Nyck De Vries rages over ‘silly’ incident

Nyck De Vries is struggling for success in his first full season as a Formula 1 driver, languishing in last place in the Drivers’ Standings.

Nyck De Vries experienced a disastrous weekend in Azerbaijan, as he suffered two crashes in as many days, leaving him without a chance of securing points.

The Dutch driver has had the toughest start to the Formula 1 season out of all three rookies on the grid, leaving him in 20th place in the Drivers’ Standings on zero points.

The AlphaTauri driver was behind the only remarkable moment of the Azerbaijan Grand Prix but not for the right reason, as he brought out the sole Safety Car following an early incident at Turn 5, damaging his steering and forcing him to retire at Turn 6.

The Safety Car came out moments after Max Verstappen pitted, handing the lead to Sergio Perez, who would ultimately win the Grand Prix, narrowing the title race to just six points.

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“[It was] fully my mistake, my responsibility, silly and unnecessary and that is all I can say about it,” De Vries said.

“All I can do now is move on and look at the next… thankfully there is another race next weekend and we will have to look ahead to what’s coming.

“It is kind of an awkward corner because the wall comes towards you and I was just a bit too close. It is a mistake, fully on me, nobody else to blame and I made it.”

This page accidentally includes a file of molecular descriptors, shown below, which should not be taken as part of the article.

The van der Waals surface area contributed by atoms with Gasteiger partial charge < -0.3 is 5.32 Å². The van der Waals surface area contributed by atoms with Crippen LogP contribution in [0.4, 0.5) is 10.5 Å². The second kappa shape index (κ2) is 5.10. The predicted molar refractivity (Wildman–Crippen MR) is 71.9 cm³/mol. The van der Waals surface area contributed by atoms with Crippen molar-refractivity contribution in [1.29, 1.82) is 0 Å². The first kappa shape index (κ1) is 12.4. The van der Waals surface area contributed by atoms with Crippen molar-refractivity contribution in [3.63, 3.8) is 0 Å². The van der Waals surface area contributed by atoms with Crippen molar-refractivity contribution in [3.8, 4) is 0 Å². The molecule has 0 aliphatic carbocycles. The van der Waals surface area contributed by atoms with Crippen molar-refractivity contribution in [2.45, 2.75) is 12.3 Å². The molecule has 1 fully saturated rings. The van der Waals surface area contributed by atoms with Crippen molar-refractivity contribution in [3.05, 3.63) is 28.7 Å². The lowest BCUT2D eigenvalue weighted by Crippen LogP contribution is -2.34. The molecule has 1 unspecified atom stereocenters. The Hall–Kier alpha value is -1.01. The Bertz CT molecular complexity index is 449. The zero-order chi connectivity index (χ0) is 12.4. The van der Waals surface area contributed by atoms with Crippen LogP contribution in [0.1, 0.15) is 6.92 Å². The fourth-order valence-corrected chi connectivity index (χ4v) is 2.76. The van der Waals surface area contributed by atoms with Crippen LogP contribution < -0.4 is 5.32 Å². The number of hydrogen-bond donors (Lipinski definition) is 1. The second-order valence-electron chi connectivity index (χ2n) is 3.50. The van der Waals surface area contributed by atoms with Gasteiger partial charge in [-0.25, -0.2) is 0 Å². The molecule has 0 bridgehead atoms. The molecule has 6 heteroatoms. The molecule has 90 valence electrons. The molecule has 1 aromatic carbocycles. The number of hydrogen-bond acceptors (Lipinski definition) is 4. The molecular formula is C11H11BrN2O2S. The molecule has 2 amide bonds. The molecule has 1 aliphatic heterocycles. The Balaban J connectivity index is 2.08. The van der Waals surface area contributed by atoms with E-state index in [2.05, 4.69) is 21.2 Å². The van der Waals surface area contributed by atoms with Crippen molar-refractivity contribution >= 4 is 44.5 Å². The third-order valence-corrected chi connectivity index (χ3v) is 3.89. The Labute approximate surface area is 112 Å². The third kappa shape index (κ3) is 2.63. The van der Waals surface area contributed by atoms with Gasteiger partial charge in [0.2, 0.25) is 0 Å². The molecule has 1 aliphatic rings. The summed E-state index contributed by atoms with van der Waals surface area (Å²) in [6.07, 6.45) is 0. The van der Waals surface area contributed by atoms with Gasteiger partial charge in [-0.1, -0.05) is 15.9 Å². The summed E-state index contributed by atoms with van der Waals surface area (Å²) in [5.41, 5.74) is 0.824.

After his difficult start to the season, De Vries is fighting for his future in Formula 1 only four races into the season.

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De Vries’s teammate Yuki Tsunoda has outperformed him consistently, providing the only points for the team so far, keeping them in ninth place in the Constructors’ race.

Given the availability of a host of talented reserve drivers and the former F1 drivers such as Daniel Ricciardo, De Vries will have to prove he is an asset to AlphaTauri if he wants a long career in the sport.

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“There is positivity to take away from certain moments and I think we have shown, since Jeddah, speed at given moments but for a lot of reasons and circumstances, we haven’t really been able to turn it into a concrete result,” De Vries added.

“That is very tough to swallow, hard, but the only way to move forward is to continue to look ahead and just follow the process.

“I personally believe things will turn around.”